We also affirm the district court's denial of leave to amend Relators' complaint. We review denial of leave to amend a complaint for abuse of discretion.24 Rule 15(a) provides that “leave to amend shall be freely given when justice so requires,” 25 but only “applies where plaintiffs ‘expressly requested’ to amend.” 26 Here, Relators did not request leave to amend their third amended complaint. “A party who neglects to ask the district court for leave to amend cannot expect to receive such a dispensation from the court of appeals.” 27

Further, a district court is justified in denying leave to amend when a plaintiff has “fail[ed] to cure deficiencies by amendments previously allowed.” 28 The district court dismissed Relator's first amended complaint because it did not plead the FCA claims with particularity, and it dismissed the third amended complaint for the same reason. Therefore, denial of leave to amend was not an abuse of discretion.29

* * *

For the foregoing reasons, we DENY Relators' motion to supplement the record on appeal and AFFIRM the judgment of the district court.



1.   See Ashcroft v. Iqbal, 556 U.S. 662, 678, 129 S.Ct. 1937, 173 L.Ed.2d 868 (2009).

2.   Appellants Mot. to Supp. Elec. Record on Appeal, United States ex rel. Jamison v. Del-Jen, Inc., No. 17-10409 (5th Cir. Aug. 24, 2017), ECF No. 20.

3.   Id. at 3.

4.   Fed. R. App. P. 10(e).

5.   Gibson v. Blackburn, 744 F.2d 403, 405 n.3 (5th Cir. 1984); see also Trinity Indus., Inc. v. Martin, 963 F.2d 795, 799 (5th Cir. 1992); United States v. Flores, 887 F.2d 543, 546 (5th Cir. 1989) (per curiam); Thompson v. Chrysler Motors Corp., 755 F.2d 1162, 1174 (5th Cir. 1985) (per curiam); Kemlon Prods. & Dev. Co. v. United States, 646 F.2d 223, 224 (5th Cir. 1981)

6.   Gibson, 744 F.2d at 405 n.3 (quoting Dickerson v. Alabama, 667 F.2d 1364, 1367 (11th Cir. 1982) ).

7.   See Collins v. Morgan Stanley Dean Witter, 224 F.3d 496, 498 (5th Cir. 2000) (“In considering a motion to dismiss for failure to state a claim, a district court must limit itself to the contents of the pleadings, including attachments thereto.”).

8.   See Fed. R. Civ. P. 26(a)(1)(C).

9.   United States ex rel. Steury v. Cardinal Health, Inc., 735 F.3d 202, 204 (5th Cir. 2013) (per curiam) (quoting United States ex rel. Grubbs v. Kanneganti, 565 F.3d 180, 185 n.8 (5th Cir. 2009) ).

10.   See, e.g., United States ex rel. Steury v. Cardinal Health, Inc., 625 F.3d 262, 266 (5th Cir. 2010).

11.   Spivey v. Robertson, 197 F.3d 772, 774 (5th Cir. 1999).

12.   Grubbs, 565 F.3d at 185.

13.   Fed R. Civ. P. 9(b).

14.   United States ex rel. Shupe v. Cisco Sys., Inc., 759 F.3d 379, 382 (5th Cir. 2014) (per curiam) (quoting Steury, 625 F.3d at 266) (internal quotation marks omitted).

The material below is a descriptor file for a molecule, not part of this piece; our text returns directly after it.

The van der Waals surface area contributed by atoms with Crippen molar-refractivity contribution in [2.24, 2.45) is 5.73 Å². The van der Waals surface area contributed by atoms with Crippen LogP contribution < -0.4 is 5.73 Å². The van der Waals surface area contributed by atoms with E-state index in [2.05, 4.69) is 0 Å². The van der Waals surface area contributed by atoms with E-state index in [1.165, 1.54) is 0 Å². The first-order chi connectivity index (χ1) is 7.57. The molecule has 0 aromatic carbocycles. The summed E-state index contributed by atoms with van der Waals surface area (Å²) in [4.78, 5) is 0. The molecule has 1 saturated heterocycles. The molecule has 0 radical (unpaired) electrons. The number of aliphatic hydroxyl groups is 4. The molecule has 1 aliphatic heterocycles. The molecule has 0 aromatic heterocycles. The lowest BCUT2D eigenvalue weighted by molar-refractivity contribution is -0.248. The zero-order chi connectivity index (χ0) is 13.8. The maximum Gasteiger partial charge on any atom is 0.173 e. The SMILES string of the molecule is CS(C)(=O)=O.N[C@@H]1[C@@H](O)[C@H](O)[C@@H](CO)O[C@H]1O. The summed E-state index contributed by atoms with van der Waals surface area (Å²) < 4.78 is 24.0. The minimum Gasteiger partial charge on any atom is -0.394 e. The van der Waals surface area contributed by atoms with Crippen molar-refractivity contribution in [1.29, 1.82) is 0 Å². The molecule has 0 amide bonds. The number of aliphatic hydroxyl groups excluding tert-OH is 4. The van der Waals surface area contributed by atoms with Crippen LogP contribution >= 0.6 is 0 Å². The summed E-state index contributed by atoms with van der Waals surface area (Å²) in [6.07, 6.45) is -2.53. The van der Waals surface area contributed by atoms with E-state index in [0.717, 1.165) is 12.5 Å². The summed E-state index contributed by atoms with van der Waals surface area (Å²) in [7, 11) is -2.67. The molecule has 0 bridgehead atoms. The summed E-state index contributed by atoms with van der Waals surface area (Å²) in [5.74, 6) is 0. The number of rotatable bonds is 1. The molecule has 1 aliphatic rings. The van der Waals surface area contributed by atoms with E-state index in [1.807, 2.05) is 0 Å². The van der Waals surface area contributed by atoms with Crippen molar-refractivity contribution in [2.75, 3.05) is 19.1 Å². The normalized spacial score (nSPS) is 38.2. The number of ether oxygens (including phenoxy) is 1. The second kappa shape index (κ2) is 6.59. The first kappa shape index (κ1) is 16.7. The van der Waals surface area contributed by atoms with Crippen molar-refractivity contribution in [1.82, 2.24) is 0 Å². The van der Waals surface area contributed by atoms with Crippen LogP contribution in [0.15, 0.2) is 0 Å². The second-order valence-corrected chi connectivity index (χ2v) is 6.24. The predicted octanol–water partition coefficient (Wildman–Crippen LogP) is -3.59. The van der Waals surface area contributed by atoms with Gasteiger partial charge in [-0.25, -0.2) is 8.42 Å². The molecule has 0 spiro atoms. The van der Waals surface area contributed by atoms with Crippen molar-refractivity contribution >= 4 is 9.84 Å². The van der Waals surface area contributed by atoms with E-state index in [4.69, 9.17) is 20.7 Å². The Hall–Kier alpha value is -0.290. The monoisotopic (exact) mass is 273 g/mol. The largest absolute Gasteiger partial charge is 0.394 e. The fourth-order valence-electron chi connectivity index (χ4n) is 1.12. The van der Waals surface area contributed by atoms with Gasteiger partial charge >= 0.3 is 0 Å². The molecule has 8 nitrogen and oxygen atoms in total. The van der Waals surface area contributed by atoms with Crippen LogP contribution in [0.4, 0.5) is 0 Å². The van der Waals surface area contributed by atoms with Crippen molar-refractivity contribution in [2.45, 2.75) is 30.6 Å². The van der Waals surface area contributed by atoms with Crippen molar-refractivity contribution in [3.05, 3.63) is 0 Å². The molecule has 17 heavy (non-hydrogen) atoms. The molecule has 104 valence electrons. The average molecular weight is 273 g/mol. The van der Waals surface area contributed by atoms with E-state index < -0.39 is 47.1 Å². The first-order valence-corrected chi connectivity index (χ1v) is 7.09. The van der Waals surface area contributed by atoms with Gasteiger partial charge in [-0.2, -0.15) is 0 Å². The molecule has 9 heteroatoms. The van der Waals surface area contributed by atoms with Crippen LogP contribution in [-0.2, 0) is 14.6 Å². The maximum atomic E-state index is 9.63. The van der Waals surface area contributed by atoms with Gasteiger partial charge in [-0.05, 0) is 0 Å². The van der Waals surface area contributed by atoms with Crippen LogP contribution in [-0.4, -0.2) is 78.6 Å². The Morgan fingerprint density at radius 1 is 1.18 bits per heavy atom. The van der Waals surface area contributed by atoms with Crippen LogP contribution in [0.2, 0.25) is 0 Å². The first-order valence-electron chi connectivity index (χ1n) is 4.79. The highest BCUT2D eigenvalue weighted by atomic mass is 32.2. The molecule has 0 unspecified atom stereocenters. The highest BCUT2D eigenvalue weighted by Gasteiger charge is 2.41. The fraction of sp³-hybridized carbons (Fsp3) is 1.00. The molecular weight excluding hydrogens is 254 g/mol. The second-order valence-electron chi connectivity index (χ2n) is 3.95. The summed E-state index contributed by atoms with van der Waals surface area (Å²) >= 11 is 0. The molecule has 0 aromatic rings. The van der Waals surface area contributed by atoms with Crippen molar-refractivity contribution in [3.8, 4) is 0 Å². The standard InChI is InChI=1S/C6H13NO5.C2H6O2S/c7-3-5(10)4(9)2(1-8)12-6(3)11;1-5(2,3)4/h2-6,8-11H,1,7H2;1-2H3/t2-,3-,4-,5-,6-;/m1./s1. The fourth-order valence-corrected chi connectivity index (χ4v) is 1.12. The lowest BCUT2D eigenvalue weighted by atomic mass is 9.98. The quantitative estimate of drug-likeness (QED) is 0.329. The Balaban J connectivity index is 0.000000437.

15.   Grubbs, 565 F.3d at 192 (“Regarding the [employer] ․ the complaint fails because there is no indication that the [employer] itself acted with the requisite intent․ [Relator] did not plead, argue at the district court, or on appeal that the [employer] was vicariously liable for the actions of the [employees]. Without an attributed liability theory, no allegations in the complaint allow a reasonable inference that the [employer] had the requisite intent.”).

16.   Fed. R. Civ. P. 8(a)(2).

17.   Ashcroft v. Iqbal, 556 U.S. 662, 678, 129 S.Ct. 1937, 173 L.Ed.2d 868 (2009) (quoting Bell Atl. Corp. v. Twombly, 550 U.S. 544, 570, 127 S.Ct. 1955, 167 L.Ed.2d 929 (2007) ).

18.   Id. (quoting Twombly, 550 U.S. at 555, 127 S.Ct. 1955).

19.   See, e.g., Twombly, 550 U.S. at 565 n.10, 127 S.Ct. 1955.

20.   Baptist Mem'l Hosp. Sys. v. Sampson, 969 S.W.2d 945, 947 (Tex. 1998).

21.   Graff v. Beard, 858 S.W.2d 918, 920 (Tex. 1993); see Rodriguez v. Sabatino, 120 F.3d 589, 592 (5th Cir. 1997) (quoting Otis Eng'g Corp. v. Clark, 668 S.W.2d 307, 309 (Tex. 1983) ).

22.   Graff, 858 S.W.2d at 920.

23.   Ashcroft v. Iqbal, 556 U.S. 662, 678, 129 S.Ct. 1937, 173 L.Ed.2d 868 (2009).

24.   S&W Enters., LLC v. SouthTrust Bank of Ala., NA, 315 F.3d 533, 535 (5th Cir. 2003).

25.   United States ex rel. Willard v. Humana Health Plan of Tex. Inc., 336 F.3d 375, 386 (5th Cir. 2003) (quoting Foman v. Davis, 371 U.S. 178, 182, 83 S.Ct. 227, 9 L.Ed.2d 222 (1962) ).

26.   Id. at 387 (quoting Balistreri v. Pacifica Police Dep't, 901 F.2d 696, 701 (9th Cir. 1988) ).

27.   Id.

28.   Id. at 386 (quoting Foman, 371 U.S. at 182, 83 S.Ct. 227).

29.   Cf. Willard, 336 F.3d at 387 (affirming denial of leave to amend where the plaintiff had “already had two opportunities to amend the complaint” and the district court had previously granted leave to amend “to cure the complaint's lack of specificity”).

PER CURIAM: * FN* Pursuant to 5th Cir. R. 47.5, the court has determined that this opinion should not be published and is not precedent except under the limited circumstances set forth in 5th Cir. R. 47.5.4.